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A Gorilla By Any Other Name Would Smell As Sweet


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Other examples of the everyday usage of scientific names are not so obvious, but are crucial if you ever want to win at Scrabble. Think of the most common domesticated mammals: dogs ( Canis familiarus ), cats ( Felis domesticus ), cows ( Bos bos ), and horses ( Equus caballus ). Their names are the roots for many English usages:

When you go to the dogs, you can bite off a lot with your canine teeth. Canis major, the constellation of the Big Dog, is where you’ll find the dog star, Sirius. If you ever want to say someone’s catty without them knowing, call them feline. The vacant stare of cows chewing their cud leads to the mild insult "bovine."

Equestrians know all about the equine roots of horse. But they may not know they would once have competed in a hippodrome – hippo being the Greek name for horse (and " Hippopotamus " means river horse). The species name, caballus , is the root of the words caballeros, cavalier, and cavalry.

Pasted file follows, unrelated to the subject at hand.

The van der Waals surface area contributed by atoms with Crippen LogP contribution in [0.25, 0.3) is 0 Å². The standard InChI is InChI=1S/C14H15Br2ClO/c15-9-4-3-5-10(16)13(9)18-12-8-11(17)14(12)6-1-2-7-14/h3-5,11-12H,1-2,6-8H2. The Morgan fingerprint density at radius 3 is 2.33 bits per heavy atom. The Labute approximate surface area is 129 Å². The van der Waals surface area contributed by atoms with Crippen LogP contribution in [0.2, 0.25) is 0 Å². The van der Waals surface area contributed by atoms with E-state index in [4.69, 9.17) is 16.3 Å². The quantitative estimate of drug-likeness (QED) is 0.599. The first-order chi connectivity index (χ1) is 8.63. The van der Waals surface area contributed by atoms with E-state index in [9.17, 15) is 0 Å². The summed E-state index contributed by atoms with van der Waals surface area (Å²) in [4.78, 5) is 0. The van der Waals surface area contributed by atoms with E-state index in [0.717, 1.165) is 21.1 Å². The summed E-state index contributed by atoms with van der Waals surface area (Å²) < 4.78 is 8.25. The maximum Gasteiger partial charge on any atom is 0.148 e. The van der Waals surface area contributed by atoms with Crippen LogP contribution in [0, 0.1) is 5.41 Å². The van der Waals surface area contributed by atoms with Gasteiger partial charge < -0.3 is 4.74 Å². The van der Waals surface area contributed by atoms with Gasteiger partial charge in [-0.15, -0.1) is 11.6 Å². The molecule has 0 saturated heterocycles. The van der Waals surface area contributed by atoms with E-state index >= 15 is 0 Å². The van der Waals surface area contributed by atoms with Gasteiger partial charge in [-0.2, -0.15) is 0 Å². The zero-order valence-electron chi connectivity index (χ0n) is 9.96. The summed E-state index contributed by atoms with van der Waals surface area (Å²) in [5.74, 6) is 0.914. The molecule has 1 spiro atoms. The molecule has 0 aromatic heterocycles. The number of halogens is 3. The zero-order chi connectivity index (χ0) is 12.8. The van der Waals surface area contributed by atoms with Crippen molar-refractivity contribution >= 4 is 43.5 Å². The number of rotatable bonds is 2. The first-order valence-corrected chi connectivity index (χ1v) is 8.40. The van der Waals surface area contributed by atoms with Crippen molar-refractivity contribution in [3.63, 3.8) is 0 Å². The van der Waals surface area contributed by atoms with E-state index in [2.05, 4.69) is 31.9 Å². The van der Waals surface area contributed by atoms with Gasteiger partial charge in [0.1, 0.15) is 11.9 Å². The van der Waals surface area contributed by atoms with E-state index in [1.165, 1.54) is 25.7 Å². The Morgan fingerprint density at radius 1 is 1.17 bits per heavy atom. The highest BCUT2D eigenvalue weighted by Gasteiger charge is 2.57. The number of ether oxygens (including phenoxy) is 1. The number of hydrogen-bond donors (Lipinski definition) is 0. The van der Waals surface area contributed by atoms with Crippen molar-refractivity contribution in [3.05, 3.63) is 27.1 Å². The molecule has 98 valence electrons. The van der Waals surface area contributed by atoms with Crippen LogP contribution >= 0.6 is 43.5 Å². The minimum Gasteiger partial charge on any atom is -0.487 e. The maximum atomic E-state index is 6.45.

The rose Shakespeare referred to was the briar rose ( Rosa canina ). You don’t find briar rose growing naturally in Whistler, but what the Bard says is true: our native roses do smell as sweet.

Upcoming Events :

Thursday, Nov. 14th — Chris Czajkowski, Author of "Life of a Wilderness Dweller" and "Log Building for the Single Woman," Myrtle Philip School, 8 p.m.

Back by popular demand! Chris is a very entertaining speaker who single-handedly built a cabin in the Chilcotin wilderness, 30 kilometres from the nearest road. She’s written four books, contributed to Harrowsmith, and was a regular correspondent with Peter Gzowski’s Morningside on CBC Radio. Come early to see her nature-themed artwork and books for sale. Members $3; non-members $5; children free.

Thursday, Nov. 28th, 6:15 to 7 p.m., MY Place — Whistler Naturalists Annual General Meeting . The Whistler Naturalists encourage anyone interested in getting more involved to join us for our third AGM. New board members welcome. For details, contact Bob Brett (604-932-8900;